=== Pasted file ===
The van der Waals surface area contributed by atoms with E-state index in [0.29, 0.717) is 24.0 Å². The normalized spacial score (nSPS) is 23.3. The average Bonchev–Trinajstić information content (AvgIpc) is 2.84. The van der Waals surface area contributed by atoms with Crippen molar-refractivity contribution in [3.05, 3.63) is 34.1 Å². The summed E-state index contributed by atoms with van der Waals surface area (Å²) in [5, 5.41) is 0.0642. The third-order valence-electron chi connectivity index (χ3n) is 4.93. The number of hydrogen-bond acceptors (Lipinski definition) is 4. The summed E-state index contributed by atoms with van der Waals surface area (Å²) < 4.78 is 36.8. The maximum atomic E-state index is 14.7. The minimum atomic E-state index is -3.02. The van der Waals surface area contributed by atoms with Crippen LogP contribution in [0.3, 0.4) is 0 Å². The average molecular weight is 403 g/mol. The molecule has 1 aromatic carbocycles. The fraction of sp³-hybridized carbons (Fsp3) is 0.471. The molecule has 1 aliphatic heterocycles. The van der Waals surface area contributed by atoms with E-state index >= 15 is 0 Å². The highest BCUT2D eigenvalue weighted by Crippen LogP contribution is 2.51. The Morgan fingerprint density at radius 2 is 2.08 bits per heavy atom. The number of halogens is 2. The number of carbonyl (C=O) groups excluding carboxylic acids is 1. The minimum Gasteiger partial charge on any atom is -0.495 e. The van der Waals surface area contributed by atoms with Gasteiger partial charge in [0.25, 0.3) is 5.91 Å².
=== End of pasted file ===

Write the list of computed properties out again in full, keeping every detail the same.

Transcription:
The van der Waals surface area contributed by atoms with E-state index in [0.29, 0.717) is 24.0 Å². The normalized spacial score (nSPS) is 23.3. The average Bonchev–Trinajstić information content (AvgIpc) is 2.84. The van der Waals surface area contributed by atoms with Crippen molar-refractivity contribution in [3.05, 3.63) is 34.1 Å². The summed E-state index contributed by atoms with van der Waals surface area (Å²) in [5, 5.41) is 0.0642. The third-order valence-electron chi connectivity index (χ3n) is 4.93. The number of hydrogen-bond acceptors (Lipinski definition) is 4. The summed E-state index contributed by atoms with van der Waals surface area (Å²) < 4.78 is 36.8. The maximum atomic E-state index is 14.7. The minimum atomic E-state index is -3.02. The van der Waals surface area contributed by atoms with Crippen LogP contribution in [0.3, 0.4) is 0 Å². The average molecular weight is 403 g/mol. The molecule has 1 aromatic carbocycles. The fraction of sp³-hybridized carbons (Fsp3) is 0.471. The molecule has 1 aliphatic heterocycles. The van der Waals surface area contributed by atoms with E-state index >= 15 is 0 Å². The highest BCUT2D eigenvalue weighted by Crippen LogP contribution is 2.51. The Morgan fingerprint density at radius 2 is 2.08 bits per heavy atom. The number of halogens is 2. The number of carbonyl (C=O) groups excluding carboxylic acids is 1. The minimum Gasteiger partial charge on any atom is -0.495 e. The van der Waals surface area contributed by atoms with Gasteiger partial charge in [0.25, 0.3) is 5.91 Å².